A still-open question is whether 2106’s Come une madre amorevole is effectively a dead letter. The document, also approved by Pope Francis, established a trial process for “the negligence of a bishop in the exercise of his office… in particular in relation to cases of sexual abuse.”
But to date the trial process has not been used.
Some Catholics have wondered whether the Holy See might use the trial process for retired bishops like Crookston’s Bishop Michael Hoeppner, or Minneapolis’ Archbishop John Nienstedt, both of whom resigned under scandal over the handling of abuse allegations, but neither of whom has faced formal canonical trials.
As all of that unfolds, or doesn’t, many Catholics will continue watching the Massachusetts criminal trial of former cardinal Theodore McCarrick. McCarrick, 91, is facing abuse charges in the commonwealth, and could go to prison if convicted.
While the question of Holy Communion seems to have been tabled, the bishops will continue to engage with the Biden Administration in 2022 — and face other public policy challenges.
The Biden Administration seems to be planning to revive a fight over the federal HHS contraception mandate by removing religious exemptions to the policy, which requires employers to fund contraception in employee health plans. The bishops have been, in one form or another, fighting this issue since 2010.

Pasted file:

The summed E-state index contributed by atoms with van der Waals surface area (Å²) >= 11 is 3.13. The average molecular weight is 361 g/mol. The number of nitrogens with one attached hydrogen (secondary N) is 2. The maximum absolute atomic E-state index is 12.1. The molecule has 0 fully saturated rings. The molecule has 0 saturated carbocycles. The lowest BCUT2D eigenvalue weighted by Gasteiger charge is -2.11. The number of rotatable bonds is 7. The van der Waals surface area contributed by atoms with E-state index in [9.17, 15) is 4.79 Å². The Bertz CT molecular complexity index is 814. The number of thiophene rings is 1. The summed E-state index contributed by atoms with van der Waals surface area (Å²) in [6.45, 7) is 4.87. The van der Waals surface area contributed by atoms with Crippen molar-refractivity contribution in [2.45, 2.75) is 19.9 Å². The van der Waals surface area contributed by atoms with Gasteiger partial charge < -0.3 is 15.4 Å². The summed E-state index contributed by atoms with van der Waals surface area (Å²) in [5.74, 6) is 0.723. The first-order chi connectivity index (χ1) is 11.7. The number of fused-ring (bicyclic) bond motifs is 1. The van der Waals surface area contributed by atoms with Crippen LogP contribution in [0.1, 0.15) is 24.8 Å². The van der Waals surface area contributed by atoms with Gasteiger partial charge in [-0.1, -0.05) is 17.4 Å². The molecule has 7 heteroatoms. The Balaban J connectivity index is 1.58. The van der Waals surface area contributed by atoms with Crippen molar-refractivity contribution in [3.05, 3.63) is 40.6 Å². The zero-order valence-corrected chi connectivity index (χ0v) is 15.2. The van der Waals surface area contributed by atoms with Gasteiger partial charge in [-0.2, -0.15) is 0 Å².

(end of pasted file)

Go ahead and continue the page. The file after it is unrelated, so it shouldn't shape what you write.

The administration is also at odds with the administration over its plan to codify federal protections for abortion into statutory law, and over reported policy intentions that would broadly require Catholic institutions to affirm gender transitioning surgery, and other aspects of what Pope Francis has called “gender ideology.”
At the same time, if Roe vs. Wade is overturned by the Supreme Court, fights over abortion will become very serious in at least 20 state legislatures. In those same legislatures, state Catholic conferences have been pushing back against the death penalty in recent years, with mixed results, while trying to hold onto state-level religious liberty protections, and address a grab-bag of other issues, some of which have real implications for the viability of Catholic schools and charities. For some bishops, fights over civil statutes of limitation related to sexual abuse are also still live concerns.